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Experience from Baldwin’s “Blues for Mister Charlie”

Reading James Baldwin’s Blues for Mister Charlie has been an exhilarating experience for me. The play encapsulates various tribulations of the Black community in the genesis of the Civil Rights Movement. Specifically, Act II portrays the explicit bigotry of white townspeople against the increasing number of newcomer black families (Baldwin, 1964). One of the passages that fascinated me the most is the conversation between Meridian and Parnell in the former’s church. Parnell argues that arming the Negroes will get more of them killed, to which Meridian says that “they’re slaughtered anyway” (Baldwin, 1964, 2.4.57). The conversations ensue amid the trial of Lyle Britten, who has been accused of murdering Richard Henry. This scene left me to consider the awful experience African American communities had under the Jim Crow laws.

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Notably, Baldwin employs flashback as a recurring rhetoric technique throughout Act II, which was confusing to me although carefully attuned to the play. Particularly, the author employs flashback right after the conversation between Lyle and Parnell, involving Richard, Lorenzo, Lyle, and his wife. Lorenzo, realizing the discriminatory treatment of Negroes, is indifferent to entering the store. He states that black people “don’t trade in here” and urges Richard to leave (Baldwin, 1964, 2.21.98.). The scene portrays bigotry from Lyle’s wife, who “feels” threatened by Richard’s presence in the shop. Soon afterward, Lyle interrupts and asks Richard to leave. The question that appears to resonate in these scenes is: Was Lyle’s prior treatment of African Americans indicative of his bigotry tendencies?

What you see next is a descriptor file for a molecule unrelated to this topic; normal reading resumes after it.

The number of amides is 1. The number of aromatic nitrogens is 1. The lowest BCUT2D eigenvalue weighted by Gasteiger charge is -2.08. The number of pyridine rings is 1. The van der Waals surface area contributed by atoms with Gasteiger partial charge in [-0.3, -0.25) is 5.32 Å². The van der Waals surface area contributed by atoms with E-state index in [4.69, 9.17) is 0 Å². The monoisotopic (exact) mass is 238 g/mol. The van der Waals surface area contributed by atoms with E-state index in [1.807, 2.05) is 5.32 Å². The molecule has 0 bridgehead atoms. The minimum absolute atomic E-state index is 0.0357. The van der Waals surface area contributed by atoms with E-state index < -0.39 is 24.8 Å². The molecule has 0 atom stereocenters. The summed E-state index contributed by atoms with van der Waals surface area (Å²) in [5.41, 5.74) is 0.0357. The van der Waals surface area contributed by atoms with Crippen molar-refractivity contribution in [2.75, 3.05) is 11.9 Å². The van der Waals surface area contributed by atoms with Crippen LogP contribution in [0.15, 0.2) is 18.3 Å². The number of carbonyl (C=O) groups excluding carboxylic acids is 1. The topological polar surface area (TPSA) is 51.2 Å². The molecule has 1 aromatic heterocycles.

Essentially, Act II simulates the predicaments of African Americans during the segregation laws in the US. The conversations carried a wide array of feelings and attitudes towards the unjust treatment of black communities. The text left me to consider the possible causes of institutional racism in the country, especially after abolishing segregation laws. Baldwin’s play envisions the current struggles for justice and equal treatment for the African American people.

Reference

Baldwin, J. (1964). Blues for Mister Charlie. Dial Press.

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StudyCorgi. "Experience from Baldwin’s “Blues for Mister Charlie”." December 2, 2022. https://studycorgi.com/experience-from-baldwins-blues-for-mister-charlie/.

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StudyCorgi. 2022. "Experience from Baldwin’s “Blues for Mister Charlie”." December 2, 2022. https://studycorgi.com/experience-from-baldwins-blues-for-mister-charlie/.

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StudyCorgi. (2022) 'Experience from Baldwin’s “Blues for Mister Charlie”'. 2 December.

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